Any business owner needs to stay ahead of the trends, and unfortunately, that applies to trends in crime. I’ve said before in blog posts and TV interviews that we don’t carry personals because they can be used as a front for prostitution and human trafficking. We don’t carry pet sale ads, as they often trade in animals that have been bred through puppy mills—breeders who literally breed animals to death, leaving them undernourished and caged without proper exercise or loving contact. We simply won’t even take a chance at supporting criminal industries, so we don’t run the ads that market them.
Recent stories are showing that it’s not just online pet sales that can pose a threat to pets, but online pet adoptions, as well—often posted by well-meaning folks, under the heading, Free to a Good Home. Ads giving away dogs, cats, bunnies, and other animals to “good” homes may be posted by owners for a number of benign reasons, though they may lead to a life of pain and misery, and even death, for pets.
Remember the days of summers past when you’d ride down the street of your neighborhood in the back of your parent’s Pontiac or Buick, probably without a seat belt, and definitely without a car seat? You might pass a lemonade stand or a kid and his mom or dad on the corner with a cardboard box reading, “Kittens For Sale,” or, if you were really lucky, “Free Kittens.” No one thought anything of it. We survived, and for all we knew, so did our pets. But if not monitored, the reality of today’s digital marketplace can be a whole lot scarier for animals, just as it is for humans.
The SPCA reports that animal abusers troll online classified sites looking for free animals, and they know just what to say to put unsuspecting pet owners at ease. Some abusers have even brought unrelated children to meet pets and pet owners in an effort to appear nonthreatening. Small animals offered “free to a good home” or to be “rehomed,” such as rabbits and cats, have been used as live snake food. Dogs have been found used as bait to train other dogs for dogfights. And crooks or kill buyers sell these free animals to research facilities or for slaughter.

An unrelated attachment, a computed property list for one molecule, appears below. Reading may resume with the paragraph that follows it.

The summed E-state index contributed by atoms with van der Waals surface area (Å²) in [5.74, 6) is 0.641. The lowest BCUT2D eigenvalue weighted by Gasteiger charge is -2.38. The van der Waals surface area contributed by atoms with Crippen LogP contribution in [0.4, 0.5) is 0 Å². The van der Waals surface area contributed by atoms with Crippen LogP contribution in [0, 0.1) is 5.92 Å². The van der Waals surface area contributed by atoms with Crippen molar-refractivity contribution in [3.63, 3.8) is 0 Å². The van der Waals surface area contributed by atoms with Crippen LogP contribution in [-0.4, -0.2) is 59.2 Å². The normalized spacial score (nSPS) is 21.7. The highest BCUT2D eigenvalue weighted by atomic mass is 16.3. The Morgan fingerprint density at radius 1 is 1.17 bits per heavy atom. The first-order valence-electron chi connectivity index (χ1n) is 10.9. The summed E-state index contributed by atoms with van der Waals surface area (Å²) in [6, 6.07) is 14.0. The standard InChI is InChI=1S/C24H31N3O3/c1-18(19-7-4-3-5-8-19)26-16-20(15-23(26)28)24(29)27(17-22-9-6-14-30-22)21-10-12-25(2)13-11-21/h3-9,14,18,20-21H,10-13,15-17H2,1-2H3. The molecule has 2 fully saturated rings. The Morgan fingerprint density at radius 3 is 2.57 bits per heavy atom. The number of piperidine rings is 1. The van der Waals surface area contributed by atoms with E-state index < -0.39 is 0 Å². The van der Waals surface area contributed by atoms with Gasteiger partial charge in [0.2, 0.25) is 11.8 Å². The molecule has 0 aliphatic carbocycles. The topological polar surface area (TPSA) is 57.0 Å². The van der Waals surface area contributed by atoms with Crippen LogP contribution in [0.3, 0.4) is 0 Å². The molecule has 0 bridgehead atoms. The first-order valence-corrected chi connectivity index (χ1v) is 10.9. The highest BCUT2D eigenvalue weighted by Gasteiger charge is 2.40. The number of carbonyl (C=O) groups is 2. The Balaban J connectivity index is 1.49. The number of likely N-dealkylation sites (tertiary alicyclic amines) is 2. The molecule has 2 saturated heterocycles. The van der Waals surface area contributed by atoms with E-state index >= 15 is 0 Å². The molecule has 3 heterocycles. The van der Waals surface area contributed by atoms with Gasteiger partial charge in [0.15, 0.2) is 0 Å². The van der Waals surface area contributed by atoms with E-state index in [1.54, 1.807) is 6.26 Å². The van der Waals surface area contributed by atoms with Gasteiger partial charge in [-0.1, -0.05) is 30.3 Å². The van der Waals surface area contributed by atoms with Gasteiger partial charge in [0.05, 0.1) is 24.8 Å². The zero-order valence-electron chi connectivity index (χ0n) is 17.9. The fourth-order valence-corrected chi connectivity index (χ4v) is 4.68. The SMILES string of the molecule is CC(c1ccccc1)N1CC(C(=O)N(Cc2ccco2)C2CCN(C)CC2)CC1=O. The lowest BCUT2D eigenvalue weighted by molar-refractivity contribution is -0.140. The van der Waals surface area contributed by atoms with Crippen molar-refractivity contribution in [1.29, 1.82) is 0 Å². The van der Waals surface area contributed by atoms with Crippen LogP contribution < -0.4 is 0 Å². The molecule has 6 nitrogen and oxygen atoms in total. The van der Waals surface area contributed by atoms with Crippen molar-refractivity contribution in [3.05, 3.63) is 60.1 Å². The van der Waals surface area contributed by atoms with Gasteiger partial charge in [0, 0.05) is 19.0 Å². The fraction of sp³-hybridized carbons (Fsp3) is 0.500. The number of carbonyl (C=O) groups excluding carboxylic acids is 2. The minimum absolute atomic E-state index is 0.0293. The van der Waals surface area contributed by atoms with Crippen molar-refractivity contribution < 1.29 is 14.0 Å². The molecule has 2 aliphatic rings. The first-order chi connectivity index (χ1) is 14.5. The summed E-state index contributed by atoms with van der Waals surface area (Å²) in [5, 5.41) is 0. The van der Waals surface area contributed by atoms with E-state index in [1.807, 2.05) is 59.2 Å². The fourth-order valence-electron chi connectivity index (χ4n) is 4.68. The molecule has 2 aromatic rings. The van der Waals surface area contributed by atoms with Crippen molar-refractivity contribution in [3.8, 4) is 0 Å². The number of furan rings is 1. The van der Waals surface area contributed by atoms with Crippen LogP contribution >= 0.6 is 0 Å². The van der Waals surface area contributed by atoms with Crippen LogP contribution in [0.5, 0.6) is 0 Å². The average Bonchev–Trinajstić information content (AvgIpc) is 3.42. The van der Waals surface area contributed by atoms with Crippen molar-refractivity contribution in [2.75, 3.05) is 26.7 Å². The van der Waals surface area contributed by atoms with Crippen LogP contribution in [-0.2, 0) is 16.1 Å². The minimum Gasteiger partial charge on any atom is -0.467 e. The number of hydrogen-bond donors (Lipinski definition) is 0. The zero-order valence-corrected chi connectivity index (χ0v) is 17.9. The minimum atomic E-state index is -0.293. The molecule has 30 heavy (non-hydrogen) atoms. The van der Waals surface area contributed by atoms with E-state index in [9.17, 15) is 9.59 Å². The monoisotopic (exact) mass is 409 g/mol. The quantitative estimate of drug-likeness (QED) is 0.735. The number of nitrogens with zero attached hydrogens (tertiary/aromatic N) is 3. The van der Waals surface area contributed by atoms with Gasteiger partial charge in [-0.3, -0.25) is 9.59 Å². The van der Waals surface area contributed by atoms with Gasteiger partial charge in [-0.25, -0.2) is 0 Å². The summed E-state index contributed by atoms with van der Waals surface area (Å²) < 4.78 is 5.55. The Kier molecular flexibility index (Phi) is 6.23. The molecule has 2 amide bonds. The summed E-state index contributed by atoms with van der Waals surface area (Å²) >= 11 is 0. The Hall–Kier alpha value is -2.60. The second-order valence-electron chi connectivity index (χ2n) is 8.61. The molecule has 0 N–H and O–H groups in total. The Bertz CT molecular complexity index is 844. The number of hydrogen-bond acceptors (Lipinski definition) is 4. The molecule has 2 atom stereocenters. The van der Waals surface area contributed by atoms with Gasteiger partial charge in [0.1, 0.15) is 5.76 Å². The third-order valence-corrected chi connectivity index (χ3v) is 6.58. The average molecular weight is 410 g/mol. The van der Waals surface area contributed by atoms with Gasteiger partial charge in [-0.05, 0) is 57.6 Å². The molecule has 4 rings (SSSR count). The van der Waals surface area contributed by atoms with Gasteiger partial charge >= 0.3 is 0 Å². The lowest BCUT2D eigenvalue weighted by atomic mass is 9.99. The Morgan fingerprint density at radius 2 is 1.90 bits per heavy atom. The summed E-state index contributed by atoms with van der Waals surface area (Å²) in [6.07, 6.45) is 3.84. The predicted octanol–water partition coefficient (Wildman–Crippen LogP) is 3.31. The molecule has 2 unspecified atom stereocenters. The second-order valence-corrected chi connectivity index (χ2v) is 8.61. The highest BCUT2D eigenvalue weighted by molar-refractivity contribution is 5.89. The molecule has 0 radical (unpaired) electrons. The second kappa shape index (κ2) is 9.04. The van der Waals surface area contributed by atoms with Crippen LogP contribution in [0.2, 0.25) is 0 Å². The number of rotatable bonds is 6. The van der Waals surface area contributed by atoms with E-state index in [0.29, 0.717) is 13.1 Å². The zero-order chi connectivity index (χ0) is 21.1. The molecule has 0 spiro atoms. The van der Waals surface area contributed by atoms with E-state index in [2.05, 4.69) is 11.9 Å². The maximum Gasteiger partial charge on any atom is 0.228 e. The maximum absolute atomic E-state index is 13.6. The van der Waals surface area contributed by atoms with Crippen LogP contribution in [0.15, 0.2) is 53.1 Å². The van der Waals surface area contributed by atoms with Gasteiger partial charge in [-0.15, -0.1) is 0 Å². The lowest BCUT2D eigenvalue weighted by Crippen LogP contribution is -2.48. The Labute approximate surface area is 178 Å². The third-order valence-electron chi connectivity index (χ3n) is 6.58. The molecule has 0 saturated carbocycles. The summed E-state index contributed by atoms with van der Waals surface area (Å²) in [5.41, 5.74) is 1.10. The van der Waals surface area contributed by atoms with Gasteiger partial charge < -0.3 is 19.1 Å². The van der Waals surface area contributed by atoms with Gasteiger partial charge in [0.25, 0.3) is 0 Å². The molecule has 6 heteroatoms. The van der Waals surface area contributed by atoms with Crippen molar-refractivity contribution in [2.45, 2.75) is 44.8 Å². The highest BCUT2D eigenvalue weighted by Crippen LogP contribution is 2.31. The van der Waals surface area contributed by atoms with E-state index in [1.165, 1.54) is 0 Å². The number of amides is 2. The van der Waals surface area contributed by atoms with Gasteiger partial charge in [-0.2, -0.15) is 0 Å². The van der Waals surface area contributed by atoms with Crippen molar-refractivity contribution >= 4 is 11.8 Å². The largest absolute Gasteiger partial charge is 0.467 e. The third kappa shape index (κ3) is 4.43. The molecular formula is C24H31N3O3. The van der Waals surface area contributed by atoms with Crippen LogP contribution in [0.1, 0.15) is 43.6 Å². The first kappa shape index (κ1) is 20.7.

It’s not just household pets that face danger: While slaughtering horses for meat is illegal in the United States, it’s not in some other countries, such as neighboring Canada and Mexico. Kill buyers can often outbid adopters, and have taken advantage of the financial downturn to buy up horses on the cheap for transport and slaughter for meat. This poses a serious health risk to humans, as horses in the US are considered companion animals, and as such are often medically treated with drugs toxic to humans.
A pet is a member of the family. Be sure you’re financially and emotionally prepared to keep companion animals—healthily—for the duration of their lifetime. Though if you must rehome for an unavoidable reason, it’s simply not safe to give away or sell animals to strangers via online ads without conducting strict home assessments and background checks. Most folks aren’t equipped for that, so volunteers at the SPCA suggest that anyone looking to rehome a pet work through their personal networks first—friends, neighbors, coworkers, church groups, their vet’s office etc.—maybe that’s why the neighborhood “Kittens For Sale” seemed to work fine back in the day? We all knew each other!
If your personal network doesn’t yield a reliable home, a reputable rescue group or shelter with good statistics in rehoming animals can help. Doing the right thing by your pet may take a little longer, may require just a bit more time and attention, but their health and safety is in your hands, and it’s worth it. We care about your family as we do our own, and that includes your pets. That’s why we don’t run Free to a Good Home ads at Geebo, and we hope you won’t anywhere else.